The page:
Being a student can be stressful. From long commutes, exhausting classes, and never ending assignments, at some points of the semester, it can seem like all the good in the world is gone.
Here at Ryerson, some canine critters have stepped up to guide students through that academia daze. Once again, therapy dogs save the day.
People often look to dogs and other fluffy animals as a source for companionship and affection. The medical community caught onto this and has started using dogs, cats, and even horses to support in a more intensive way.
Sue Jameson handles and owns Trinket, one of the therapy pups at work at Ryerson, who is always eager to perform tricks for an audience.
The dogs are always happy to have new fans, usually pleasing a crowd of fifty in a day. Yet, even in their celebrity status, these pups know how to remain composed, thanks to their training from the St. John’s Ambulance services.
“They have to pass in order to become a registered therapy dog. It’s usually like they don’t react negatively when people touch their paws or when they have a lot of people touching them,” said Jameson. “She just has the right temperament, it’s not obedience related. It’s just they have to like people, they have to be comfortable.”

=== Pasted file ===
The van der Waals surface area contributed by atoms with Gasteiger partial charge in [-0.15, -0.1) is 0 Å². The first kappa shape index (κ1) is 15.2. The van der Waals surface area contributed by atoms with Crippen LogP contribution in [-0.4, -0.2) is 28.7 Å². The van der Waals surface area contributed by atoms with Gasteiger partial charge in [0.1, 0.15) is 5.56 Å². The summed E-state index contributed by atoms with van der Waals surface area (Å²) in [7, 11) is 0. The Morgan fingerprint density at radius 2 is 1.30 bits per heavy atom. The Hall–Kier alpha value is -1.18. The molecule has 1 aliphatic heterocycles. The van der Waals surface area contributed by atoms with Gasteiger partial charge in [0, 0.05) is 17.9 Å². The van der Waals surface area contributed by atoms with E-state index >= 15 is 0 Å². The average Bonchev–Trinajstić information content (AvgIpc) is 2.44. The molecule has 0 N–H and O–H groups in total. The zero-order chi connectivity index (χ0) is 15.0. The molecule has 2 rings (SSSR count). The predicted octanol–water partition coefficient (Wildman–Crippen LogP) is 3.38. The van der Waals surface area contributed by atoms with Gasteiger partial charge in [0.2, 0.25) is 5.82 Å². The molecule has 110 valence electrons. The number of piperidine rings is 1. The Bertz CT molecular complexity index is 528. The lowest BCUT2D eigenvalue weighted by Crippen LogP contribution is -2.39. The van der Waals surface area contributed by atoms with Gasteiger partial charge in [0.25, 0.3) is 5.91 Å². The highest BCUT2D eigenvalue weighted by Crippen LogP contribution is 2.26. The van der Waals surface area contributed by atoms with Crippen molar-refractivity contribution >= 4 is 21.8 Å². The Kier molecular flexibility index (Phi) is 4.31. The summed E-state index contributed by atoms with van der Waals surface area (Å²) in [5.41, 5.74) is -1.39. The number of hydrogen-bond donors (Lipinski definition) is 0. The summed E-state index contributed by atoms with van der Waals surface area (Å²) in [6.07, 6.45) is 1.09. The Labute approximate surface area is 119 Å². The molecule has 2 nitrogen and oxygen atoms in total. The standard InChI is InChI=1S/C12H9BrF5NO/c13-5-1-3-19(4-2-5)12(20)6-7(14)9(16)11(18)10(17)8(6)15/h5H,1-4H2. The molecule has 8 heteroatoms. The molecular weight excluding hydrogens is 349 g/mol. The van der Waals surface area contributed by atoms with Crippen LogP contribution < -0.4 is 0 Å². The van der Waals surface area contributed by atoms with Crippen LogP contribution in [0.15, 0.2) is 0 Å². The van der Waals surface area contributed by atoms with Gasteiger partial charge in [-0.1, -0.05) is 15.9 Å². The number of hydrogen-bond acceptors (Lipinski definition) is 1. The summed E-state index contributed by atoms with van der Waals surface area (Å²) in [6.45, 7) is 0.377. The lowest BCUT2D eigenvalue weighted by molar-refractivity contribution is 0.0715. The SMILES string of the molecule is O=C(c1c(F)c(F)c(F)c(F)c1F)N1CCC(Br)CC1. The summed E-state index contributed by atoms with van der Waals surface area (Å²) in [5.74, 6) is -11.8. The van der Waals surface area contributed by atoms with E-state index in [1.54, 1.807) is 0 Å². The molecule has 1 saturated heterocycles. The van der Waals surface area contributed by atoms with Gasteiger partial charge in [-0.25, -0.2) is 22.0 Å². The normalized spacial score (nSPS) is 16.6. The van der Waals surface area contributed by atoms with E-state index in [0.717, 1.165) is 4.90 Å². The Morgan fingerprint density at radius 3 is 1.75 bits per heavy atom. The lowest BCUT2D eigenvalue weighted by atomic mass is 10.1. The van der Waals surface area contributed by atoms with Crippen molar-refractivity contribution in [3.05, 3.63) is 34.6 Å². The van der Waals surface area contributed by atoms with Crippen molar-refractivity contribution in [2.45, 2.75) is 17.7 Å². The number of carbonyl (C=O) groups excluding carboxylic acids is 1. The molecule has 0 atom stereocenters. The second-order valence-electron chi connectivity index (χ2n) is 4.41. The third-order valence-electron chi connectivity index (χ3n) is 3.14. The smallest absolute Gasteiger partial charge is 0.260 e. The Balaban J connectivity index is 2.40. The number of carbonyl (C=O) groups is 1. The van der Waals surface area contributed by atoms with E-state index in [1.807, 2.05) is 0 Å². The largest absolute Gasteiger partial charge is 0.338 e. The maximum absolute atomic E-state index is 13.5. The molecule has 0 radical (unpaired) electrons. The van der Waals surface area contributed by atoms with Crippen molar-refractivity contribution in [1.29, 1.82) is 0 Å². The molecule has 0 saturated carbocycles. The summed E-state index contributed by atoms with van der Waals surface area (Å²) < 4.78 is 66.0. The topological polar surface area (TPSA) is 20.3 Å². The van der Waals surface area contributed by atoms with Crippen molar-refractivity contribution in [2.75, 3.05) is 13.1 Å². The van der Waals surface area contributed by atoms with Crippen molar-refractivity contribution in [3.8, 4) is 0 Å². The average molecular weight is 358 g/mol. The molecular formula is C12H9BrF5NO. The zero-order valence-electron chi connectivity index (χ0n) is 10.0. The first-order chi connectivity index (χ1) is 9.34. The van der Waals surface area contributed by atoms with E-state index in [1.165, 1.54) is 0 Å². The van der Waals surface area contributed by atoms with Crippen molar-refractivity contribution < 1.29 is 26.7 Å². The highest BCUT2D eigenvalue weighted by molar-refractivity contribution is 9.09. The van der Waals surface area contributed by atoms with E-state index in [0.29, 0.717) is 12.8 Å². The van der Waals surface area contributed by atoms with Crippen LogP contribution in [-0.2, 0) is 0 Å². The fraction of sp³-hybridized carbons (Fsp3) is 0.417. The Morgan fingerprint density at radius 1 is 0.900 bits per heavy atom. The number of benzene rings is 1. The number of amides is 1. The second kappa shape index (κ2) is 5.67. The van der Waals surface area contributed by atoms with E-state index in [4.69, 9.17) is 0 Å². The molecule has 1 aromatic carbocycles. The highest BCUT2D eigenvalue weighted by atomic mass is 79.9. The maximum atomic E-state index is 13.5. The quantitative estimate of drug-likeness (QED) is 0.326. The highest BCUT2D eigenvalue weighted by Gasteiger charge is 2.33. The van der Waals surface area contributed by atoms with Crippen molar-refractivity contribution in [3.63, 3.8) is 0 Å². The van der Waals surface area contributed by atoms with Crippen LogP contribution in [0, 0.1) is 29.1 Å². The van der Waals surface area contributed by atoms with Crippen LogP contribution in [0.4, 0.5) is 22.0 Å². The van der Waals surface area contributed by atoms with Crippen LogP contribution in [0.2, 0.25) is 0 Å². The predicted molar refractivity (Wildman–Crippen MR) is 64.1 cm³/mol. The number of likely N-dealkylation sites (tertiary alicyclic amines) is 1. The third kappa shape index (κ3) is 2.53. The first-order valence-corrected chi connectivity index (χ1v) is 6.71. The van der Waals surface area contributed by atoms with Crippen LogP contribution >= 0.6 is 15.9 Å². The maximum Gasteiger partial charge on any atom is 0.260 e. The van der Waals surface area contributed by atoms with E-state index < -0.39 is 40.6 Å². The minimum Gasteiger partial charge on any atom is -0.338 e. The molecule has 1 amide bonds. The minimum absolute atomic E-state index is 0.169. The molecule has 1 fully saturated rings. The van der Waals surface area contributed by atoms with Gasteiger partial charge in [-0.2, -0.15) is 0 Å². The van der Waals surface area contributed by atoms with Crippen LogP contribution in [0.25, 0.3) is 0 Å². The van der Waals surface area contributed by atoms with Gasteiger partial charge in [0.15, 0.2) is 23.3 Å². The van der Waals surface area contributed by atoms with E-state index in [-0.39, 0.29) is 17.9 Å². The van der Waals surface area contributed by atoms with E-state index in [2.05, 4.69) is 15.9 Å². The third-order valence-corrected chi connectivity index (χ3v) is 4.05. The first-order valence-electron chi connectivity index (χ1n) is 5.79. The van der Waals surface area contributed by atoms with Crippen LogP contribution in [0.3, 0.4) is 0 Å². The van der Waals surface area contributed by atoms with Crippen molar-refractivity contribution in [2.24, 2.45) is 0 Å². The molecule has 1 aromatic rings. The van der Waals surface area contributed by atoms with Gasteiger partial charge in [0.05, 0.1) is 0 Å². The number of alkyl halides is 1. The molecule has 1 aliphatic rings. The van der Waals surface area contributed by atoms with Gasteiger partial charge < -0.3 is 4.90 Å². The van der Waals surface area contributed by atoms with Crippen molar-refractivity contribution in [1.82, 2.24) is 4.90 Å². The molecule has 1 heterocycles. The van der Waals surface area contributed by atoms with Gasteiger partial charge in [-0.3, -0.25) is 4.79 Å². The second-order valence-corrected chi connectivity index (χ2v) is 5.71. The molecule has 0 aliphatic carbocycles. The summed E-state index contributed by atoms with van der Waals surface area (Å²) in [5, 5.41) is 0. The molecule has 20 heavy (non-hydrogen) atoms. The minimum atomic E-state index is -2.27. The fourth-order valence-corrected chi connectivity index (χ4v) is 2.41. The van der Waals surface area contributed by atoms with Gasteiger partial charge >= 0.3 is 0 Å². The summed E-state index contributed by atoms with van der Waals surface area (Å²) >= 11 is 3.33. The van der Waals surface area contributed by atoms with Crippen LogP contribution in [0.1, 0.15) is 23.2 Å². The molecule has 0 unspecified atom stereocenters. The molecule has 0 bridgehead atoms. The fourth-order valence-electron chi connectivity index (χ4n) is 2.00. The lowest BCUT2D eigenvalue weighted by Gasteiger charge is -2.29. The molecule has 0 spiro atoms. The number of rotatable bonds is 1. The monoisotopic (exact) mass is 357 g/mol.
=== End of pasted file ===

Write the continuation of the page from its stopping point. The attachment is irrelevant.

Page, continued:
Animal-assisted therapy is becoming an increasingly popular method to help people cope with disorders, such as PTSD and depression. Also known as AAT, pet therapy was reserved for special cases, such as those with mobility issues. Now, more services are recognizing the benefits of using animals to increase self-esteem or manage anxiety.
Alana Mitchell, a student and mediator at Ryerson’s pet therapy program, said that a dog can do anything from bringing a person a little smile, to actually helping them with a serious mental illness. For students missing their pets, it helps them feel a little more at home.
Although research is still sparse on animal therapy, it’s clear that the response has been positive. So far, studies have shown that people with pets show a reduction in the stress hormones produced in the brain, such as cortisol, adrenaline, and aldosterone.
Many shortfalls of regular therapy aren’t found when it comes to pet therapy. “Some people feel less comfortable sharing their issues with people or doctors, for fear of judgement, but they [dogs] don’t ask, they just listen,” said Jameson. “It’s an escape for the students, it’s a really nice environment to escape the stressful work area. “
Are you a fan of adorable dogs? Ryerson’s last therapy dog session is Dec. 7 from 11:30 a.m. to 12:30 p.m. in the lower gym of Kerr Hall West.
Photos by Leyla Godfrey